Risk factors for renal disease in liver transplant patients include prolonged exposure to calcineurin based immunotherapy with cyclosporine and tacrolimus.

Liver retransplantation is the only therapy for irreversible graft failure and represents 10-22% of transplantations worldwide.

Long-term survival can be expected in nearly 50% of all retransplanted patients.

Preservation injury indicates hepatic dysfunction within 10 days of liver transplantation which usually resolves and is associated with a favorable survival.

Preservation injury that persists or occurs late is associated with poor survival and retransplantation should be considered.

Liver transplantation has advanced because of ability to use partial liver grafts obtained from a deceased donor or a living donor.

Most deceased donor livers, are from persons receiving life-support, who have irreversible cerebral and brainstem injury, and were declared brain dead.

Patients who have had a cessation of both circulatory and respiratory function, but who retain brainstem function, despite severe, irreversible, neurologic injury can contribute to the liver transplant population.

Living donor transplantation accounts for 6% of all liver transplantation in the US , whereas 90% of liver transplants in Asian countries are from living donors.

15-20% of patients awaiting orthotopic liver transplantation die before an organ is available.

Live-donor liver transplant can be achieved but the donor must retain at least 60% of his/her liver after donation.

Live-donor liver transplants are typically reserved for small recipients.

Live-donor transplants indicate the remarkable abilities of regeneration of the liver so that both the donor and recipient livers grow back to near full size within in a few weeks.

Outcomes after living donor liver transplantation is as good or better than outcomes from deceased donor liver transplantation

Donor CMV seropositivity and CMV infection following transplant increases the recipient’s risk for bacteria and fungal infections.

Donation of liver tissue is considered to be safe at an experienced center,  although serious injuries to the physical and mental health of the donor, including deaths, have occurred on rare occasions.

Survival rate of 48% at 18 years.

In a matched study of individuals 70 years or more compared to liver transplant patients less than 60 years: indicated that 5 year mortality and graft loss were comparable, suggesting age should not exclude older individuals from liver transplant (Aduen JF).

Risk of posttransplant cardiovascular complications 10% for patients under the age of 60 and 19% for those over the age of 70 years (Adjuen JF).

Older patients have higher incidence of infection and cancer and lower risk for graft rejection, indicating a weaker immune system with age (Steiber AC).

Malignancy is the most frequent cause of death in patients over the age of 65 years undergoing liver transplant (Cross TJ).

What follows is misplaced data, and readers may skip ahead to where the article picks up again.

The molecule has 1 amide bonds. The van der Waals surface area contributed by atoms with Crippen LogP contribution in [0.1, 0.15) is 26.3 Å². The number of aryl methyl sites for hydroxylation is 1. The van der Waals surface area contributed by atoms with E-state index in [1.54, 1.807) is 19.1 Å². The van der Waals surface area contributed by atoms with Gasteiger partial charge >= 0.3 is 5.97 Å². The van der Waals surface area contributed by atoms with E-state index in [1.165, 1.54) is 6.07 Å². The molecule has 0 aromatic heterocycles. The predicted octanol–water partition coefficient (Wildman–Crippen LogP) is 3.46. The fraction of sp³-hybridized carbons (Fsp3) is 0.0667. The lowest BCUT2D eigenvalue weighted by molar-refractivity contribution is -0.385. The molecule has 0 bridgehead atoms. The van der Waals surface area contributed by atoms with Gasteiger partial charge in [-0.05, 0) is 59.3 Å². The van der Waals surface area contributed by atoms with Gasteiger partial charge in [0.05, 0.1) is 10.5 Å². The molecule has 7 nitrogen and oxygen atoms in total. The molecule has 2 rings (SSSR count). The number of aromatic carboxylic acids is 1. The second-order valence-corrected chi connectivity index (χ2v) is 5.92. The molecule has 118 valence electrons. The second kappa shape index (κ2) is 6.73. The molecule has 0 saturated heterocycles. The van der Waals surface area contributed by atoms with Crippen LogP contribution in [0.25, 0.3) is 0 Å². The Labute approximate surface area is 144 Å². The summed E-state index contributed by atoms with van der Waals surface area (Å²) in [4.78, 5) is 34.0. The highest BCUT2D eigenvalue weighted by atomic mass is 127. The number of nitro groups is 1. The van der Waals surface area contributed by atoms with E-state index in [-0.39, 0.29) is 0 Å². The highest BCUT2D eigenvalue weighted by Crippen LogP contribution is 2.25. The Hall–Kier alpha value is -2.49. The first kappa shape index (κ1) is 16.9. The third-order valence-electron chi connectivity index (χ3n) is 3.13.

The use of calcineurin inhibitors causes chronic nephrotoxicity and is a factor in leading to morbidity and mortality after liver transplantation.

The incidence of recurrent hepatitis C after liver transplant is very significant but with the use of interferon and ribavirin retransplantation can frequently be prevented.

Recipients have greater than 40% risk of increased serum cholesterol and more than 60% have hypertension and increased risk of cardiovascular disease.

Hepatic allograft recipients have higher risk of cardiovascular deaths and ischemic events than control populations.

Complications after liver transplant at one year include non-hepatic related causes of death including malignancy of 22%, cardiovascular disease 11%, infection 9%, renal failure 6%, and liver low graft failure counts less than one third of deaths (Watt KD et al).

Metabolic syndrome which is uncommon in patients with end-stage liver disease before transplant increases with orthoptic liver transplant (OLT) to 44-58% of patients affected with an increase in cardiovascular morbidity.

Hypertension, which is uncommon in patients with chronic liver disease before transplant develops and 67% of patients following OLT.

Increased hypertension and cardiovascular disease following liver transplant probably related to immunosuppressant agents, particularly calcineurin inhibitors causing renal afferent arterial vasoconstriction and chronic sympathetic hyperactivity and corticosteroid use.

Following OLT the prevalence of type 2 diabetes increases to 30-40% from 50% before the procedure.

Approximately 80% of new onset diabetes cases developed within the first month after liver transplant and 12% at the first year followup, with 20-37% of patients remaining diabetic.

The risk of post OLT diabetes increases with obesity, pretransplant diabetes, hepatitis C, cortical steroid use, calcineurin inhibitor use and mTOR inhibitor use.